EP 1745 In this video, I reference an article from Liz Ryan that outlines a number of very specific circumstances where it is OK to leave without giving notice.

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Someone asked the question that translated into, “When is it okay to quit without giving notice?” I remembered an article that Liz Ryan had written in the past that dealt with this subject. Liz is a tremendous resource. The article was released February 17, 2018 on Forbes. It’s a great piece and I want to give a full credit for this because it is a good article.

It starts off answering someone's question and lesson number one is don't give notice unless you know you will get paid for it. So, always make sure that the firm you're working for as a history of paying. Like I know I work with a search firm in the past where I knew that if I walked out the door, I do I was not going to see my money unless I went to the Department of Labor. That was going to take more than a year. So, I collected a commission check and left a little bit of money behind (less than $1000) collected a check for about $25,000 and walked out the door with my things and resigned the following Monday. So, I'll just simply say, never give notice unless you know you will be paid for it.

Then, she goes on to say here at your reasons why you can quit without giving notice. The first one is one is (I've covered this in previous videos) if you feel physically afraid to stay, then get out. Never stay where you feel at risk.

Number two is if you've already seen or heard of employee your company being walked out the door without the ability to work their last two weeks, don't chance it. Tell your boss you're quitting on your last day of work and not a moment before.

Number three. If you going to work for a competitor and you haven't seen any evidence that your company will honor your two-week notice period, don't give them the opportunity to jerk you around. Don't give notice. Just leave.

Number four. If you're you are already in a conflict with your boss and don't want to expose yourself to more abuse at their hands, don't give notice. Ignore the people who tell you it's unprofessional not to give notice. It's unprofessional not to give notice when you work for ethical people. You work for slime balls like at times I have, the professional thing to do was escape at the first opportunity!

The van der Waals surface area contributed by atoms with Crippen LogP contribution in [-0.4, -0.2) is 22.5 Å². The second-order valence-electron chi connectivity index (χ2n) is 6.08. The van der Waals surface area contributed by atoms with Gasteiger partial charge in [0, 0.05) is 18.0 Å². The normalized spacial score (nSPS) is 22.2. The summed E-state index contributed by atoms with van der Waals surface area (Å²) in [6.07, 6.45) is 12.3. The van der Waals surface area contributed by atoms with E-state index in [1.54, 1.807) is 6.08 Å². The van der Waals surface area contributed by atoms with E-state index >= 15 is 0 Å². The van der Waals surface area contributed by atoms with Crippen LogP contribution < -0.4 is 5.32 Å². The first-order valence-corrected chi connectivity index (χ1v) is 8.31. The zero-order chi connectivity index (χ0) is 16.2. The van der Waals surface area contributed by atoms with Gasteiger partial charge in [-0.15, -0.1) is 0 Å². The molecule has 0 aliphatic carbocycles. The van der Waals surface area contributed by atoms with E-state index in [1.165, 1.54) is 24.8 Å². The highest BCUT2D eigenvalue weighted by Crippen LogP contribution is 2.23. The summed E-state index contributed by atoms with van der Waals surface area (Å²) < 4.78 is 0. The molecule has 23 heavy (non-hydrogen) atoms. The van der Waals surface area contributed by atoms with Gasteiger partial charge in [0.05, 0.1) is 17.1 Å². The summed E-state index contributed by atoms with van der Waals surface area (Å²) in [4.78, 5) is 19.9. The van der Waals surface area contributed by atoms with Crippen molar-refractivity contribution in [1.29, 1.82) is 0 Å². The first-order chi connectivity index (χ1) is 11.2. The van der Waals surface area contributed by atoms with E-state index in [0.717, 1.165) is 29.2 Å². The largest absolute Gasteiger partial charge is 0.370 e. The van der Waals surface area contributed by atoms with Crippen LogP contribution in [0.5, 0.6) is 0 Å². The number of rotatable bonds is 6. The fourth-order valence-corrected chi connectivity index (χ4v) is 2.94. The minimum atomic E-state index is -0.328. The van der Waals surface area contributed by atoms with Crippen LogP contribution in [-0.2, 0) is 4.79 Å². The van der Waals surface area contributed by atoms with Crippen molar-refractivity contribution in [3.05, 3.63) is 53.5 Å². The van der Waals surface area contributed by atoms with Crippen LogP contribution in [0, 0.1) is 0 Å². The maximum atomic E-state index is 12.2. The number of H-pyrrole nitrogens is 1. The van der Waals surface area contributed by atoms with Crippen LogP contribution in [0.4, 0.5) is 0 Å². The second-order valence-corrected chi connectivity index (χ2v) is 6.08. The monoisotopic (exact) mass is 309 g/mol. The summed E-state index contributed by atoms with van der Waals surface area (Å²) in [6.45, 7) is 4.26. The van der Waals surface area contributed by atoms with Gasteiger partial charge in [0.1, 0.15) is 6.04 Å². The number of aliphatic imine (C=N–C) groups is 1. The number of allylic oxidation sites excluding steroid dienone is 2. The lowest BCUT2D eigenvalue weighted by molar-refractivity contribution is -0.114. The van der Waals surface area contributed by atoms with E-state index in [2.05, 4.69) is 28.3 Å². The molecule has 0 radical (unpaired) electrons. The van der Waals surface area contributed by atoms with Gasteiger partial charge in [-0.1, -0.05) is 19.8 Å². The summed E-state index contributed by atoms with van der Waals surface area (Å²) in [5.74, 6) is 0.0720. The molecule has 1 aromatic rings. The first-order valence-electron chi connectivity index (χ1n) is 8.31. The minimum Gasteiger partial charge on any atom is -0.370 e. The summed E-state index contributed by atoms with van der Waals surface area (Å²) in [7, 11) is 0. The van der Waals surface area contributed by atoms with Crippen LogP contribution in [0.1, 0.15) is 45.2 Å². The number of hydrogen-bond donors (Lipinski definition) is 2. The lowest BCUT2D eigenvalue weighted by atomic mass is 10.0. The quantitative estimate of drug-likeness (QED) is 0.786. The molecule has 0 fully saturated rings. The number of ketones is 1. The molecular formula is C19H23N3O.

Don't give notice if you're hanging on by a thread emotionally and you know that remaining at your job for two more work weeks will cause a breakdown or say things you shouldn't. Great advice. I have seen people decompensate in front of me because they were just under so much stress they needed to escape and after they broke down, then, they left. You don’t have to do that. Just leave.

Don't give notice if you need time to collect yourself and recover before you start your new job. As a recruiter, I’ve work with people who said, “ I need two weeks off before I start the new job. So, I’m going to give two weeks notice and start in two weeks. I am beat two heck” because they were working 90 hour work weeks. This was going to be the first time they were going to see their family. They actually wanted to spend some time with them.

Don't give notice if you feel that your boss will punish you for the crime of wanting to work for someone else. Boy! That is a big one! She writes, “unfortunately, this is not an uncommon occurrence. Some managers will use your last two weeks to insult you and put you down.”

There was a guy I represented when I worked in recruiting who had been with one of the large oil companies for 30 years. He was making very little like the salary of a junior programmer, having started off as a clerk and worked his way up. He gave notice; it was a big day in his life. He gave notice and you know what they did? They brought him to a small office with a desk and no phone and told him he was being reassigned to that spot with no work to do for two weeks. Tell me, how is that good for him or for the firm.

Don't give notice if you don't want to and the new job is ready for you to start right away. This is a tricky one because, sometimes, what you're doing is just chasing a bright shiny object and the idea of the new job may be stronger than the realities of the new job. I’m not so sure about this one. That's my personal take.

Skip the two week notice if your company is laying people off anyway. That’s a good one because, frankly, in the last recession, the person you gave notice became one of the new job cuts and saved someone else.

So, you don’t have to do it if there our cuts that are taking place and, rather than holding out those two weeks, just walk out the door.

Number 10 is don't give notice if your gut tells you that you would be foolish to give your boss another reason to mistreat you. Don't do it. Just leave.

These are great tips from her. I might quibble about one of them but, overall, it's great advice about specific circumstances under which it makes sense not to give notice.


NoBSJobSearchAdvice.comJeff Altman, The Big Game Hunter is a career and leadership coach who worked as a recruiter for more than 40 years. He is the host of “No BS Job Search Advice Radio,” the #1 podcast in iTunes for job search with more than 1200 episodes, “Job Search Radio,” “and his newest show, “No BS Coaching Advice” and is a member of The Forbes Coaches Council.

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